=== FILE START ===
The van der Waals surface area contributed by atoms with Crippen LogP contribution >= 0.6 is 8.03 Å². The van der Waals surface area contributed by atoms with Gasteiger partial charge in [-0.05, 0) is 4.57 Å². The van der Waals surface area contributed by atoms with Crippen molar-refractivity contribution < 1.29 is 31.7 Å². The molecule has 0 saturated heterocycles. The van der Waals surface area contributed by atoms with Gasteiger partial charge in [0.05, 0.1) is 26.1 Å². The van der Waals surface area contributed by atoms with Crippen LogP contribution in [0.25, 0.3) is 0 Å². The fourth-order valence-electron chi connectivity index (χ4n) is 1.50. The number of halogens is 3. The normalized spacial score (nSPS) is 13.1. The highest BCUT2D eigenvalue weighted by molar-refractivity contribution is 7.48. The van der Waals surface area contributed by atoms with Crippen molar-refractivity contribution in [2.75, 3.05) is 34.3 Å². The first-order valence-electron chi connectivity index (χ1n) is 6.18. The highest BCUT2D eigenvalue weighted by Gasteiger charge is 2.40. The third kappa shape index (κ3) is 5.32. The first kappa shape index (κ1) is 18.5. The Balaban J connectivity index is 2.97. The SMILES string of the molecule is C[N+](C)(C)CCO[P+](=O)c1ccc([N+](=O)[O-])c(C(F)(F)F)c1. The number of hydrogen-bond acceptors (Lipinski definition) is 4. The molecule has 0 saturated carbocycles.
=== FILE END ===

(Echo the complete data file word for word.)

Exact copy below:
The van der Waals surface area contributed by atoms with Crippen LogP contribution >= 0.6 is 8.03 Å². The van der Waals surface area contributed by atoms with Gasteiger partial charge in [-0.05, 0) is 4.57 Å². The van der Waals surface area contributed by atoms with Crippen molar-refractivity contribution < 1.29 is 31.7 Å². The molecule has 0 saturated heterocycles. The van der Waals surface area contributed by atoms with Gasteiger partial charge in [0.05, 0.1) is 26.1 Å². The van der Waals surface area contributed by atoms with Crippen LogP contribution in [0.25, 0.3) is 0 Å². The fourth-order valence-electron chi connectivity index (χ4n) is 1.50. The number of halogens is 3. The normalized spacial score (nSPS) is 13.1. The highest BCUT2D eigenvalue weighted by molar-refractivity contribution is 7.48. The van der Waals surface area contributed by atoms with Crippen molar-refractivity contribution in [2.75, 3.05) is 34.3 Å². The first-order valence-electron chi connectivity index (χ1n) is 6.18. The highest BCUT2D eigenvalue weighted by Gasteiger charge is 2.40. The third kappa shape index (κ3) is 5.32. The first kappa shape index (κ1) is 18.5. The Balaban J connectivity index is 2.97. The SMILES string of the molecule is C[N+](C)(C)CCO[P+](=O)c1ccc([N+](=O)[O-])c(C(F)(F)F)c1. The number of hydrogen-bond acceptors (Lipinski definition) is 4. The molecule has 0 saturated carbocycles.